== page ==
Consider that the most brutal aspects of violent crime are almost always reported on in the press and a description of the weapon is included. If a knife is used, we read about the length of the blade. If battering is the cause of injuries, we learn that a baseball bat or an iron pipe was the weapon of choice. A shooting report includes the type of gun and caliber of bullets. Why then does the mere thought of the male anatomy in the context of sexual assault send the media diving for cover? When discussing rape, a penis is a weapon – nothing more.
Five years ago, my daughter was sexually assaulted. Her survival is a miracle. Since that day, I’ve become a very vocal advocate supporting women and men who have known the terror and pain of rape. My writing focuses extensively on the need to treat rape as a crime no different from any other crime. It’s violent. It’s devastating and life changing, but the one thing it isn’t… it isn’t about sex.
Until we better educate society – until we remove the stigma of shame that is associated with rape – women and men who are brutalized by this crime will remain shivering in the shadows. Cultural norms dictate that rape victims’ identities be hidden from the public. As the mother of a rape survivor, I continually ask, “Why?” They didn’t do anything wrong. They have no reason to feel ashamed. Why is it that victims of robberies, muggings and attempted murders bask in media attention, but sexual assault victims are hidden away?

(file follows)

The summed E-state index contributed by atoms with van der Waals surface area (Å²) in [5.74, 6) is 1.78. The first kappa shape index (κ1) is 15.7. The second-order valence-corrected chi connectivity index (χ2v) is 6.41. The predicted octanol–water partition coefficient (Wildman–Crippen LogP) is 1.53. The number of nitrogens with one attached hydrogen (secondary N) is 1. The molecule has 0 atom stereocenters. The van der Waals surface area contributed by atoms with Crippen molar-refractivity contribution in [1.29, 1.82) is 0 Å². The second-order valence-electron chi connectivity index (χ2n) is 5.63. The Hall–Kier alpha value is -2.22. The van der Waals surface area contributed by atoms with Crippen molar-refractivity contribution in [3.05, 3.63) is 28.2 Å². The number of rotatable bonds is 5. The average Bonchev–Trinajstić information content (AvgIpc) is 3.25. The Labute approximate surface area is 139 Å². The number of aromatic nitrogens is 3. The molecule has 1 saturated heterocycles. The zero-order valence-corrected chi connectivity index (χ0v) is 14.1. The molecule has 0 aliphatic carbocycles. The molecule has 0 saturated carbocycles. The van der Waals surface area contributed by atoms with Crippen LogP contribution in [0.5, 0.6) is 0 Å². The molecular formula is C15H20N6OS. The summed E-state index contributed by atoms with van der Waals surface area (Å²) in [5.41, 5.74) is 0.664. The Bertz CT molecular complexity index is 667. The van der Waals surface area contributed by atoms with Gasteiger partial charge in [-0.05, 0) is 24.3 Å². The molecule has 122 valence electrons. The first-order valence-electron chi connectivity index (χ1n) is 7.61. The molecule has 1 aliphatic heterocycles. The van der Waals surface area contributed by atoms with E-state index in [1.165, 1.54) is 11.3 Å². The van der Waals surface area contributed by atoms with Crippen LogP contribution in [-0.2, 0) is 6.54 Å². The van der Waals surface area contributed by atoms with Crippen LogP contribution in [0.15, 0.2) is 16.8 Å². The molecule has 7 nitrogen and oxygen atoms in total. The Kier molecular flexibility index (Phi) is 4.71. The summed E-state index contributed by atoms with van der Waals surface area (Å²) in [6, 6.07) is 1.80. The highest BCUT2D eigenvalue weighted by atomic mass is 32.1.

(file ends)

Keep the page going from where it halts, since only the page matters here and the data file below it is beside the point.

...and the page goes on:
The women and men who survive a sexual assault should be lauded in the press. Those who are determined to bring their attackers to justice are heroes. Do you know how much courage it takes for a victim to face her/his assailant in court? More than most people will ever require in an entire lifetime.
These brave survivors are on the front line, fighting within the structure of the law and sending a powerful message to predators that they will not quiver in fear. Society should be obligated to applaud their efforts. We should award them medals. We should… we must sing their praises from the rooftops and do it in voices loud enough that rapists know we are coming for them.
Until we make “victim” a word to fear in the heart of every deviant, we will never reduce the incident of sexual assault.
A drop of ink... One single drop of ink can make that happen. For me, Byron’s words have become a philosophy for life.
I don’t care if no one knows my name. Forget me. I’m not important. Don’t forget what I have written here today. If one article prevents one person from knowing the pain of rape, a drop of ink can become a tidal wave. All it takes is for one person to tell another person and so on and so on. Then, and only then, will the efforts of Carol Tracy and like minded women have permanent positive results.
The next time you meet a survivor who is willing to talk publicly about his/her experience, don’t lower your head in pity and whisper “I’m so sorry.” Look him or her in the eyes and say, “Thank you for having the courage to speak out.” Say, “You are my hero” and mean it!
Be the ink... not the blotter!